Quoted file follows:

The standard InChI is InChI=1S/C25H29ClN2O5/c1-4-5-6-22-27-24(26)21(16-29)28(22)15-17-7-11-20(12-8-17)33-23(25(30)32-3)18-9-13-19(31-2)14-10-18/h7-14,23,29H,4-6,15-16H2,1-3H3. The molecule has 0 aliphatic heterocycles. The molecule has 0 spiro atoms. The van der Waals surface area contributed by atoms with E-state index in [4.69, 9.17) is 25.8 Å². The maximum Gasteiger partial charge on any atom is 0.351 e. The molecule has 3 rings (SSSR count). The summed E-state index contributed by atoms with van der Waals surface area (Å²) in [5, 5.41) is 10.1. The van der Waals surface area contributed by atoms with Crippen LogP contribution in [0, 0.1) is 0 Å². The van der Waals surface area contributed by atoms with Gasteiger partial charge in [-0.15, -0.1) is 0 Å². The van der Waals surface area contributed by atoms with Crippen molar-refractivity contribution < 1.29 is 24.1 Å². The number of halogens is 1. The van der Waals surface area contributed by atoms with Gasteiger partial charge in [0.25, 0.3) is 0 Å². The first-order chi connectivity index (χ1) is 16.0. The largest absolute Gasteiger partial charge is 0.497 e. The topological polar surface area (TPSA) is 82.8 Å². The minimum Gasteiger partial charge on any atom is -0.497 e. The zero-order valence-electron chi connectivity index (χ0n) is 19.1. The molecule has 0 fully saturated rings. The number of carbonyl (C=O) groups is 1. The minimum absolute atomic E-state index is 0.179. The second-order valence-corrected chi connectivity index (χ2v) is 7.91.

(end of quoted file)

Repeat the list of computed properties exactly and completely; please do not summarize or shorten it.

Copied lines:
The standard InChI is InChI=1S/C25H29ClN2O5/c1-4-5-6-22-27-24(26)21(16-29)28(22)15-17-7-11-20(12-8-17)33-23(25(30)32-3)18-9-13-19(31-2)14-10-18/h7-14,23,29H,4-6,15-16H2,1-3H3. The molecule has 0 aliphatic heterocycles. The molecule has 0 spiro atoms. The van der Waals surface area contributed by atoms with E-state index in [4.69, 9.17) is 25.8 Å². The maximum Gasteiger partial charge on any atom is 0.351 e. The molecule has 3 rings (SSSR count). The summed E-state index contributed by atoms with van der Waals surface area (Å²) in [5, 5.41) is 10.1. The van der Waals surface area contributed by atoms with Crippen LogP contribution in [0, 0.1) is 0 Å². The van der Waals surface area contributed by atoms with Gasteiger partial charge in [-0.15, -0.1) is 0 Å². The van der Waals surface area contributed by atoms with Crippen molar-refractivity contribution < 1.29 is 24.1 Å². The number of halogens is 1. The van der Waals surface area contributed by atoms with Gasteiger partial charge in [0.25, 0.3) is 0 Å². The first-order chi connectivity index (χ1) is 16.0. The largest absolute Gasteiger partial charge is 0.497 e. The topological polar surface area (TPSA) is 82.8 Å². The minimum Gasteiger partial charge on any atom is -0.497 e. The zero-order valence-electron chi connectivity index (χ0n) is 19.1. The molecule has 0 fully saturated rings. The number of carbonyl (C=O) groups is 1. The minimum absolute atomic E-state index is 0.179. The second-order valence-corrected chi connectivity index (χ2v) is 7.91.